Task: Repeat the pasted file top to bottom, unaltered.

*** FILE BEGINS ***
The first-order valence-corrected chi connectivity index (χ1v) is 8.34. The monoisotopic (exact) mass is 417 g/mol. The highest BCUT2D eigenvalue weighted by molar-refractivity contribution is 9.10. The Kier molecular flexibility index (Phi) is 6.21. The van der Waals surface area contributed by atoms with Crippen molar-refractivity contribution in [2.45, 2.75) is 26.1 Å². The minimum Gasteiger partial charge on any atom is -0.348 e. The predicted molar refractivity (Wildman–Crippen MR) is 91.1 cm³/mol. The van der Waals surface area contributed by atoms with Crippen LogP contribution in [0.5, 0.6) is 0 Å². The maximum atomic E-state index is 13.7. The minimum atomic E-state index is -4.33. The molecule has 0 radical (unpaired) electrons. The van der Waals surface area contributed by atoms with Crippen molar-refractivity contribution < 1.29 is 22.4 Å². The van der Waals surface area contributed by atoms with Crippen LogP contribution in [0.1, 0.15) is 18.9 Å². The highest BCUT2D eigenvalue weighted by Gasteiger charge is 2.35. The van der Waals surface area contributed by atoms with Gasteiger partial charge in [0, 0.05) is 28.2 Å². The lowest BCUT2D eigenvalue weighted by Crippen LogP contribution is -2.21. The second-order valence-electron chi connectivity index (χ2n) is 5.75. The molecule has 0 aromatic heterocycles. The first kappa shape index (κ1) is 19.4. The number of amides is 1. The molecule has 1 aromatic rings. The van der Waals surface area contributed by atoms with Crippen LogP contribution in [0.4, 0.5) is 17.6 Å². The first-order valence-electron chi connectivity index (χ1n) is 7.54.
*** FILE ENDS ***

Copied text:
The first-order valence-corrected chi connectivity index (χ1v) is 8.34. The monoisotopic (exact) mass is 417 g/mol. The highest BCUT2D eigenvalue weighted by molar-refractivity contribution is 9.10. The Kier molecular flexibility index (Phi) is 6.21. The van der Waals surface area contributed by atoms with Crippen molar-refractivity contribution in [2.45, 2.75) is 26.1 Å². The minimum Gasteiger partial charge on any atom is -0.348 e. The predicted molar refractivity (Wildman–Crippen MR) is 91.1 cm³/mol. The van der Waals surface area contributed by atoms with Crippen LogP contribution in [0.5, 0.6) is 0 Å². The maximum atomic E-state index is 13.7. The minimum atomic E-state index is -4.33. The molecule has 0 radical (unpaired) electrons. The van der Waals surface area contributed by atoms with Crippen molar-refractivity contribution < 1.29 is 22.4 Å². The van der Waals surface area contributed by atoms with Crippen LogP contribution in [0.1, 0.15) is 18.9 Å². The highest BCUT2D eigenvalue weighted by Gasteiger charge is 2.35. The van der Waals surface area contributed by atoms with Gasteiger partial charge in [0, 0.05) is 28.2 Å². The lowest BCUT2D eigenvalue weighted by Crippen LogP contribution is -2.21. The second-order valence-electron chi connectivity index (χ2n) is 5.75. The molecule has 0 aromatic heterocycles. The first kappa shape index (κ1) is 19.4. The number of amides is 1. The molecule has 1 aromatic rings. The van der Waals surface area contributed by atoms with Crippen LogP contribution in [0.4, 0.5) is 17.6 Å². The first-order valence-electron chi connectivity index (χ1n) is 7.54.